Stainless Steel Exhaust Systems

Friends,

One of the most popular products we sell are Stainless Steel Exhausts for Corvair powered planes. We have been continuously making them since 2005. In this post we will cover the different systems that we make, talk a little about the pros and cons of certain designs, and look at some applications.

Prior to stainless, we built systems out of mild steel and had them ceramic coated. They looked great, but actually had a shorter life than plain painted steel. This is a surprise to many people, but here is why: Ceramic coating really works. It is a great heat barrier. A normal mild steel exhaust lives for a while as long as it can run cool.  Ceramic coating the outside of it makes it look good, but it is actually hurting the system because it is trapping the heat in the metal. All affordable ceramic coating is done on the outside of parts. Very high end shops like Jet Hott charge several hundred dollars for a system because they use special tools to apply the coating on the inside of the pipes.

In 2003, I built an exhaust for our 601XL, N1777w. It was made from mild steel, but it was ceramic coated by the Moore Brothers, a very high end shop in Florida. The coating alone cost $300. It worked, and the best evidence of this was the fact that the heat muff for the carb didn’t work because the coating prevented any useful heat transfer. The system also racked up a lot of time on our plane, and it held up well. When other Zenith builders wanted to follow our success, I began to look at stainless as a better material for production exhaust systems.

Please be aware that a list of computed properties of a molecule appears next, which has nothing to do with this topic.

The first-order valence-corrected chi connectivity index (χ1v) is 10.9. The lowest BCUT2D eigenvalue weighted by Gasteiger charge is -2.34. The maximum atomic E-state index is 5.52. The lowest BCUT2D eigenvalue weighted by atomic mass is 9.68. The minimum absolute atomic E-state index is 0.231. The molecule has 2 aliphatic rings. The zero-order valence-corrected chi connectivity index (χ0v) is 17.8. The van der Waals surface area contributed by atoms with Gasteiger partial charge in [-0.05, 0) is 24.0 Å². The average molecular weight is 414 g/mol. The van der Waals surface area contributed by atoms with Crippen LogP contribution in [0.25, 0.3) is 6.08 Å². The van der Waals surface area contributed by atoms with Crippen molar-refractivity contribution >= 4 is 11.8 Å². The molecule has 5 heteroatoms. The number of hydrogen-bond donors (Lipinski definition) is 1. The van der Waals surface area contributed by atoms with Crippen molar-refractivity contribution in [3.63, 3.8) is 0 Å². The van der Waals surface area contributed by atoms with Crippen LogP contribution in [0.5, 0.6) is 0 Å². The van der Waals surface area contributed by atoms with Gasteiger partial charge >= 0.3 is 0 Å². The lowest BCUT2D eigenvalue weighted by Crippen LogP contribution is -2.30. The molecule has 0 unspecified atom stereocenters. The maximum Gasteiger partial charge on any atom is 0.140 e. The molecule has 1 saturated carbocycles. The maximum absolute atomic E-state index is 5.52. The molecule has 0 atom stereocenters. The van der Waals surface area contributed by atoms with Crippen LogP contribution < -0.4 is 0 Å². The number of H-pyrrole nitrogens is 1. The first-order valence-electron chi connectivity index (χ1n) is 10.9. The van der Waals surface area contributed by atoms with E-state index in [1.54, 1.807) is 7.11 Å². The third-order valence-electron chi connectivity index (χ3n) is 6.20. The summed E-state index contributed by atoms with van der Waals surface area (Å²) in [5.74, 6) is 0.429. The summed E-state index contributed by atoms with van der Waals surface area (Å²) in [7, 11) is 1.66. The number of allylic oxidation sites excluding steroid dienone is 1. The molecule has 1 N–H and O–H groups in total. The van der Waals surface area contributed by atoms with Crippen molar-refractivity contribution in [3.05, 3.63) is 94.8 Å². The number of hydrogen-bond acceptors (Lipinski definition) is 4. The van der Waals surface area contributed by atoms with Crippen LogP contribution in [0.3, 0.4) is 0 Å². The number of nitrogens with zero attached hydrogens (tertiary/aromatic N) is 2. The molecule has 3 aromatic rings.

Above, a pair of 304 stainless tubes before they are welded into the system. They are precision CNC machined; note the tapered surface to match the bevel on the Corvair exhaust gasket.

Stainless is inherently a better material for exhausts because it is stronger at elevated temperatures and it is very resistant to corroding. Both of these are a big deal in aircraft because you can’t tolerate any kind of an exhaust leak in a plane. Everyone first thinks about carbon monoxide getting in the cabin, but my real concern is the possibility of starting a fire in the engine compartment. It is remote, but it is something that experienced aviators actually consider more of an emergency than having an engine quit on you. The strength and rust resistance of stainless, combined with good materials and welding techniques, applied to a design that has been flight proven not to resonate or crack on your airframe is the answer to minimizing your risk.

The stainless we use is an alloy called 304.  It is the standard alloy of certified exhaust systems. The main tubes of our systems are bent for us by a shop in Florida that specializes in robotically bent tubing. They actually make the OEM systems for Lycoming and Continental, and make STC’d systems for companies like Powerflow.  The head pipes on our systems are CNC machined from solid  304 bar stock.  (They are made in the same shop in Florida that produces our Gold Prop hubs.)  We have a separate shop that produces the Heat Muff Box Ends and another company that makes the tight radius front pipes. All of the systems are TIG welded in our hangar with 308L rod while they are pressure back purged with argon gas.  Getting very expensive American made subcomponents from four different shops together in one jig and welded is something of a logistical challenge, but the end product is well worth the effort. In the past seven years we have produced about 250 Stainless Exhaust Systems for the fleet of Corvair powered planes. Chances are, most of the Corvair powered planes you have seen in person or seen in photos have a stainless Exhaust System that came out of our shop. Virtually every Corvair powered Zenith has an Exhaust System of ours on it.